Live Studio Sessions

Live Studio Sessions from KNKX feature some of the best jazz and blues musicians performing in the KNKX studios in downtown Seattle, WA. Featuring artists such as Arturo Sandoval, Gregory Porter, Christian McBride and more!

Parker Miles Blohm / KNKX

Seattle drummer, D’Vonne Lewis is probably the most frequently heard musicians on the knkx Studio Sessions.  He’s involved in a number of groups and projects, but we were lucky enough to get his Limited Edition band in for a performance.  Along with D’Vonne, you’ll hear Eric Verlinde (piano), Andy Coe (guitar), Farko Dusomov (bass), Cliff Colon (sax), and Jacques Willis (vibes).

Michael Goude

A product of Mountlake Terrace High School and Central Washington University's strong jazz programs, Marina Christopher has developed into a multi-talentend, highly in-demand artist on the Seattle jazz scene.

She's worked with singers Eugenie Jones, Jacqueline Tabor and Billy Brandt. She leads a soul group called Marina and the Dreamboats. You'll find her playing bass and singing at Sea-Tac Airport now and again, and she brought in five terrific musicians with her to celebrate her latest album, "Must Love Cats."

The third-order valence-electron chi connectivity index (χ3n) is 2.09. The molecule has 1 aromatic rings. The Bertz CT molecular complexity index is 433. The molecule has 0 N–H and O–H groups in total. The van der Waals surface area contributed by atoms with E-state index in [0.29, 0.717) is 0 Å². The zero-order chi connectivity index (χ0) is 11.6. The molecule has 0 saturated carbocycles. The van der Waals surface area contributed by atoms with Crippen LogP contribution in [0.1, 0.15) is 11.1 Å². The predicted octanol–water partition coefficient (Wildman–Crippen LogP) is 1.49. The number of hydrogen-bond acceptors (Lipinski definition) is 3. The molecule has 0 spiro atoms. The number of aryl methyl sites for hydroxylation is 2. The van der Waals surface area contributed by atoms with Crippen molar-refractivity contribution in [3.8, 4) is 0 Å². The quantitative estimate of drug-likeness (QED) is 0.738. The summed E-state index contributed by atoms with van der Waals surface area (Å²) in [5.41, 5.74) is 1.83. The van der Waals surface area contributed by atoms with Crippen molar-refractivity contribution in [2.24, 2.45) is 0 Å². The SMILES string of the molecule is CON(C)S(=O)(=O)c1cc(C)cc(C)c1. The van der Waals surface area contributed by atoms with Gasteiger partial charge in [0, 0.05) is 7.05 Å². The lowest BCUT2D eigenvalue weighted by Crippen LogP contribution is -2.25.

Parker Miles Blohm / knkx

Mark O'Connor is a flexible master of the violin, or fiddle - depending on the music, earning awards playing classical, jazz, and bluegrass. It's this last style that dominates on his latest album, "Coming Home," which finds Mark joined by his musical family: wife Maggie on violin and vocals, son Forrest on mandolin and vocals, and Forrest's wife Kate Lee also playing violin and on vocals.

Parker Miles Blohm / knkx

The 56th Army Band's jazz group visited our studios for a second time, but with the constant turnover in the military, only bass player Sgt. Nicholas Cressotti remained from the first group. This 5 Man Trio, a name further noting their ever-shifting personnel, brought a fresh look and a fresh sound with them. They talked about the Army's recent emphasis on performance for their musicians, and with Spc. Jessica Hall's magnetic vocal presence pushed to the fore, the 5 Man Trio were here to entertain.

Chicago native saxophonist Chico Freeman has spent the last decade being a citizen of the world.  Now back in New York City as his home base, he's taken to the road to promote his latest recording, "Spoken Into Existence."  We were delighted to welcome Freeman to Seattle, along with bassist Kenny Davis, Luke Carlos O'Reilly at the piano and Michael Baker on drums.